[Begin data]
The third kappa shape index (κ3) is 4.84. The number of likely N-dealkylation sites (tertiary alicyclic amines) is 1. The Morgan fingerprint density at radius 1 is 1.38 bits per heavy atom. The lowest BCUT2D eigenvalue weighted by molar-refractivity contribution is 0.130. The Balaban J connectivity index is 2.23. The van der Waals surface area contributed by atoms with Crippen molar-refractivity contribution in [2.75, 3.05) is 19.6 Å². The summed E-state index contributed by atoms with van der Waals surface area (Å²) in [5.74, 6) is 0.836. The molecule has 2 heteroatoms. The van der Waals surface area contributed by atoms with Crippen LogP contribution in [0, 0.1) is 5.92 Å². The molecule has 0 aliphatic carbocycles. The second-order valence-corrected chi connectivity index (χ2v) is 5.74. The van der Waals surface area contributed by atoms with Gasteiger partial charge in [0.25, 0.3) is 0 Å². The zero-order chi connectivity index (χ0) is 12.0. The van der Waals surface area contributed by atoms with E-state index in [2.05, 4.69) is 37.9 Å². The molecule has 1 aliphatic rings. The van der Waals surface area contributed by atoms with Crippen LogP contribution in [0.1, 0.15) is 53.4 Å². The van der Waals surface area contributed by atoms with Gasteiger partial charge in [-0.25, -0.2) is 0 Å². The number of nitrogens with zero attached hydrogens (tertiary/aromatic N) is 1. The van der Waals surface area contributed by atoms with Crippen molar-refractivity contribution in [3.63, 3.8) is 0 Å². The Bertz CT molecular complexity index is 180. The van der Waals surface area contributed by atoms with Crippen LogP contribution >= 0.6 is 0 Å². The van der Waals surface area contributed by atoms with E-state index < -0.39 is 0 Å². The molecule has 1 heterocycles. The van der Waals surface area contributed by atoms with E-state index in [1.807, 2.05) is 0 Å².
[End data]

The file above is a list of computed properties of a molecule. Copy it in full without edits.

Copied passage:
The third kappa shape index (κ3) is 4.84. The number of likely N-dealkylation sites (tertiary alicyclic amines) is 1. The Morgan fingerprint density at radius 1 is 1.38 bits per heavy atom. The lowest BCUT2D eigenvalue weighted by molar-refractivity contribution is 0.130. The Balaban J connectivity index is 2.23. The van der Waals surface area contributed by atoms with Crippen molar-refractivity contribution in [2.75, 3.05) is 19.6 Å². The summed E-state index contributed by atoms with van der Waals surface area (Å²) in [5.74, 6) is 0.836. The molecule has 2 heteroatoms. The van der Waals surface area contributed by atoms with Crippen LogP contribution in [0, 0.1) is 5.92 Å². The molecule has 0 aliphatic carbocycles. The second-order valence-corrected chi connectivity index (χ2v) is 5.74. The van der Waals surface area contributed by atoms with Gasteiger partial charge in [0.25, 0.3) is 0 Å². The zero-order chi connectivity index (χ0) is 12.0. The van der Waals surface area contributed by atoms with E-state index in [2.05, 4.69) is 37.9 Å². The molecule has 1 aliphatic rings. The van der Waals surface area contributed by atoms with Crippen LogP contribution in [0.1, 0.15) is 53.4 Å². The van der Waals surface area contributed by atoms with Gasteiger partial charge in [-0.25, -0.2) is 0 Å². The number of nitrogens with zero attached hydrogens (tertiary/aromatic N) is 1. The van der Waals surface area contributed by atoms with Crippen molar-refractivity contribution in [3.63, 3.8) is 0 Å². The Bertz CT molecular complexity index is 180. The van der Waals surface area contributed by atoms with Crippen LogP contribution >= 0.6 is 0 Å². The van der Waals surface area contributed by atoms with E-state index < -0.39 is 0 Å². The molecule has 1 heterocycles. The van der Waals surface area contributed by atoms with E-state index in [1.807, 2.05) is 0 Å².